Lauren Molenda is Co-Owner of Riveter Design, a micro-agency out of Buffalo, New York. If you work in marketing in Buffalo, you probably know her. She’s a super-connector and delights in tapping into her network to help a friend in need. In this episode, Lauren and CJ discuss the shift in the workforce taking place in the marketing industry from in-house teams to freelance culture, and why it benefits clients and agencies alike. Enjoy!
Lauren and CJ Discuss their Micro-Agency Models, the Value of Freelancers, and Networking
Both Lauren and CJ consider themselves status-quo testers by nature, an attribute that led Lauren to branching off with Riveter and paving her own way of marketing.
Both Riveter and The Gist leverage the expertise of freelancers while focusing on strategy and project management in-house. Lauren reflects on the benefits of this model, pointing out that a person who is able to make a living off of freelancing is a person who has done their time and has proven themselves a master of their trade. Therefore, the use of freelancers for the execution of client projects expands the agency’s expertise in all directions.
The litmus test for this micro-agency model was 2020. Without having to worry about payrolled employees, Riveter made it through the turbulent year without devastating consequences thanks to the flexible nature of their team.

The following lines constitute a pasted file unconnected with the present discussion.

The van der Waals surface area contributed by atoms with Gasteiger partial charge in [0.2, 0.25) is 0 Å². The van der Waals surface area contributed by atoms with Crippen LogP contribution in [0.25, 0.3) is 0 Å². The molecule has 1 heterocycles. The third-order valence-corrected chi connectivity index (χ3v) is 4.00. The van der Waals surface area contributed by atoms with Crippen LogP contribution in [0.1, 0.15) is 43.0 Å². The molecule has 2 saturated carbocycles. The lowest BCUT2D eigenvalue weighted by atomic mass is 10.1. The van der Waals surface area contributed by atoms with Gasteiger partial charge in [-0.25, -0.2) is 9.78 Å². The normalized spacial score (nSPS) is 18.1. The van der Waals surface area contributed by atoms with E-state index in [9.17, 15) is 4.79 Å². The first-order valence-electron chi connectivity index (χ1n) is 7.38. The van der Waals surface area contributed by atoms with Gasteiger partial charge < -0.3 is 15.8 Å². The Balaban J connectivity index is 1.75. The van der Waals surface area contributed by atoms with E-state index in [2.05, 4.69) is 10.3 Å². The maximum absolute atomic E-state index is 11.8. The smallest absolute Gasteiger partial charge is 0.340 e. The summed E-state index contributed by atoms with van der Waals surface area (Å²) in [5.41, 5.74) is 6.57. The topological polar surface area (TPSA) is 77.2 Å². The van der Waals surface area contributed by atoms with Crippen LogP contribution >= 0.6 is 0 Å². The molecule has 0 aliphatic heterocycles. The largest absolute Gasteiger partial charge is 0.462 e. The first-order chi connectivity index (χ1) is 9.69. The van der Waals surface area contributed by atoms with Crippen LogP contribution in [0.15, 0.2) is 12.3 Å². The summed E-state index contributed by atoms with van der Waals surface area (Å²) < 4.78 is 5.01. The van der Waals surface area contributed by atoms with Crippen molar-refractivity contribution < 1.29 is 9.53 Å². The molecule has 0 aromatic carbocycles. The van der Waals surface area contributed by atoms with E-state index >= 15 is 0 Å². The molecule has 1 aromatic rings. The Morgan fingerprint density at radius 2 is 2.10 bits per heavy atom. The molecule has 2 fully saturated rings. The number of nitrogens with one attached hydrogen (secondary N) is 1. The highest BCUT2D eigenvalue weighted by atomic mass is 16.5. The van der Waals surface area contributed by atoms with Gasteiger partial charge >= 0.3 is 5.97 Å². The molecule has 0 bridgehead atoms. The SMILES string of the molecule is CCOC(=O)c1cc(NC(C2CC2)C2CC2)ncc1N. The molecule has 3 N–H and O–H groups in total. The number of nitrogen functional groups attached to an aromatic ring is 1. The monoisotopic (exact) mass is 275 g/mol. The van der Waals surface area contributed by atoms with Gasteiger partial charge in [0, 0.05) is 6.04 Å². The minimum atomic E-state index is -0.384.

As entrepreneurs, CJ and Lauren soberly assess the fact that their strengths often lie in places other than running a business, and that freelance help can be clutch for business management tasks, too (ex. accounting). Moving from a realization of this fact into action upon it can take much effort, but it’s worth it!
What does Lauren think of Tim Ferriss’ concept of the four hour work week--taking on more work, delegating it down to virtual assistants and then repeating the process to grow rich with less work? Lauren can’t subscribe to that mindset. She does what she does because of the people she works with. She believes she works with the best of the best--that her team is irreplaceable--and she loves what she does because of those people. Perhaps limiting herself to this team will keep her from being a millionaire, but she believes it will keep her pretty happy, which is more valuable to her.
CJ sees Lauren as a “super-connector,” someone who is always meeting new people and connecting them with others. When asked why networking is important and how to be good at it, Lauren’s eloquent and realistic response was that she’s not sure networking is so important, but she is sure that helping people is important. She was helped by many people along her career journey, and she genuinely enjoys passing on the good will to others.